Tuesday, June 13, 2006

Science fiction as literature

I recently posted an item on the favorite science fiction books of Ron Moore. That item contained some misinformation and poorly-considered phraseology--mea culpa--that I'll try to make up for at the bottom of this post.

But first, here's an invited essay by John "Dawg" Pickard, an authority on science fiction:

As a co-owner of the Cylon Alliance, which is dedicated to the preservation of classic sci-fi, I’ve been invited to say a few words about Science Fiction, one of the less appreciated forms of literature.

Science Fiction is Literature? Most certainly. You need only read the works of Jules Verne or H.G. Wells, or Robert Heinlein (to name just a few), to find examples of literature that rival the works of any of their most celebrated contemporaries. Complex, exciting, timeless stories that rank–or should rank–as classic literature in their own right.

I know–when someone says “Science Fiction” the first thing people think about (if they don’t think Star Trek or Star Wars) is Attack of the Killer Tomatoes and Plan 9 from Outer Space or Santa Claus vs. The Martians. “Sci-Fi” is just not taken seriously. But Science Fiction holds the distinction of being one of, if not the, most versatile literary genres of all. In Science Fiction, we can examine and comment on human nature, societal ills, the depths man can descend or the heights he can climb. And we can tell those tales and make those statements from a completely unique vantage point. In the hands of a knowledgeable and capable writer, we can visit other worlds, find new life out in the universe–or in some unexplored nook or cranny of our own planet. We can indulge our explorer spirit and find wondrous adventure.

With a good science fiction book, we can ignite our imaginations in a way television or film cannot match.

There are books in the “Science Fiction” section of the library or bookstore that transcend genre and are literature in their own right. Heinlein’s Stranger in a Strange Land is a telling commentary on religion and society that is as valid today as the day he wrote it–all within the tale of a human Martian. H.G. Wells wrote War of the Worlds near the turn of the 20th Century–yet the tale stands up if you read it today, more than 100 years later. His The Time Machine, too. And all three are fun and captivating to read.

So is Arthur C. Clarke’s 2001: A Space Odyssey. Anne McCaffrey’s Dragonriders of Pern series will make you believe in flying, flaming dragons. And Frank Herbert’s Dune books are nothing short of an epic tale that should be compared with classic literature–yet it will keep you up reading long past your bedtime.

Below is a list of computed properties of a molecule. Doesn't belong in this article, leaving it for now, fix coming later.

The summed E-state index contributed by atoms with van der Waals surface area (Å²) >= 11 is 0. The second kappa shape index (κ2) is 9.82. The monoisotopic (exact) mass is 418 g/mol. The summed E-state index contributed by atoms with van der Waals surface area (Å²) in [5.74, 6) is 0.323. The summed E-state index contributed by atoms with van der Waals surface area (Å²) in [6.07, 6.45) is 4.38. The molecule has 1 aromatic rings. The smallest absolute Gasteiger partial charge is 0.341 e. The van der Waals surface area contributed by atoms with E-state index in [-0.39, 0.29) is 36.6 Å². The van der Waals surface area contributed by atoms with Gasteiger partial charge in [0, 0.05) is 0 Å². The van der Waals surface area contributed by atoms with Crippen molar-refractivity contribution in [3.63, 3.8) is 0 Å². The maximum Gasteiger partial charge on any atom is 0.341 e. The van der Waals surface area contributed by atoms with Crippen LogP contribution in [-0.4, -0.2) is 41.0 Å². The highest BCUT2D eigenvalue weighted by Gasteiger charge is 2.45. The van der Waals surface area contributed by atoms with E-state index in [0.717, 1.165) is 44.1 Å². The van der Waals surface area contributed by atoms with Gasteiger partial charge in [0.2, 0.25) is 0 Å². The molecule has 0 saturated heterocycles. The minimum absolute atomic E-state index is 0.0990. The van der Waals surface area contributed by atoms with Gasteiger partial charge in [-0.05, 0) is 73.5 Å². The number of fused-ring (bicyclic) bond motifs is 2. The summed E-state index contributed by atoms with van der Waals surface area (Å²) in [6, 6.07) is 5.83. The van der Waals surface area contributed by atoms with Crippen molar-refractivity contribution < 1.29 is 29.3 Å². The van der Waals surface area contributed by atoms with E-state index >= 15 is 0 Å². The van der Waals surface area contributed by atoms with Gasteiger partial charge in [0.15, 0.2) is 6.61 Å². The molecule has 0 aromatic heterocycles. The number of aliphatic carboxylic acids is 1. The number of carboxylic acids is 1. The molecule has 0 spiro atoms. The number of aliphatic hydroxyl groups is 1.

And it can be fun reading, too. There are well more than a hundred books set in the Star Trek universe. Dozens in the Star Wars worlds. For a laugh-out-loud read, try Douglas Adams’ Hitchhiker’s Guide to the Galaxy books (which include the volumes The Restaurant at the End of the Universe and So Long, and Thanks for All the Fish).

Janet Kagan’s Hellspark is one of my favorites, as is her Star Trek book Uhura’s Song. (The funniest Star Trek book is How Much For Just The Planet by John Ford.) McCaffrey’s Pern books are in my regular re-read rotation. For a real adventure, try The Man Who Never Missed and the following books of the “Matador” series by Steve Perry (who also wrote the excellent Star Wars entry Shadows of the Empire).

And Orson Scott Card’s Enders Game is a must-read for any science fiction fan.

I could go on, but half the fun of reading science fiction is finding an author or particular kind of science fiction that you enjoy most. Search it out. You won’t regret it.

Many thanks to "Dawg" Pickard for such a rich and informative essay--and for the suggested reading.

"Dawg" also shared with me some of his considerable knowledge on Battlestar Galactica, both the current iteration on the Sci-Fi channel and the original series. He directed me to this page:
From here, you can learn as much as you want to know about how the 1978 series came to be, the problems it faced, why the writing was inconsistent (you simply cannot rush creativity)--all those negative issues people love to point out now. We also have comprehensive information on the revival attempts by Richard Hatch, Glen Larson & Tom Moyer, and the ill-fated and much lamented 2001 DeSanto/Singer project for Fox that was scuttled at the last minute by 9/11 and behind-the-back maneuverings by the studio and Sci-Fi.
There is also information at that site on the new series and the controversy tied to it.

And it is a rich controversy. Follow this link to "Dawg's" personal site where he takes on many of the issues in the debate over the original vs. the re-imagined series. Click on the "Dawg's Bark" button for a number of insightful items.

--Marshal Zeringue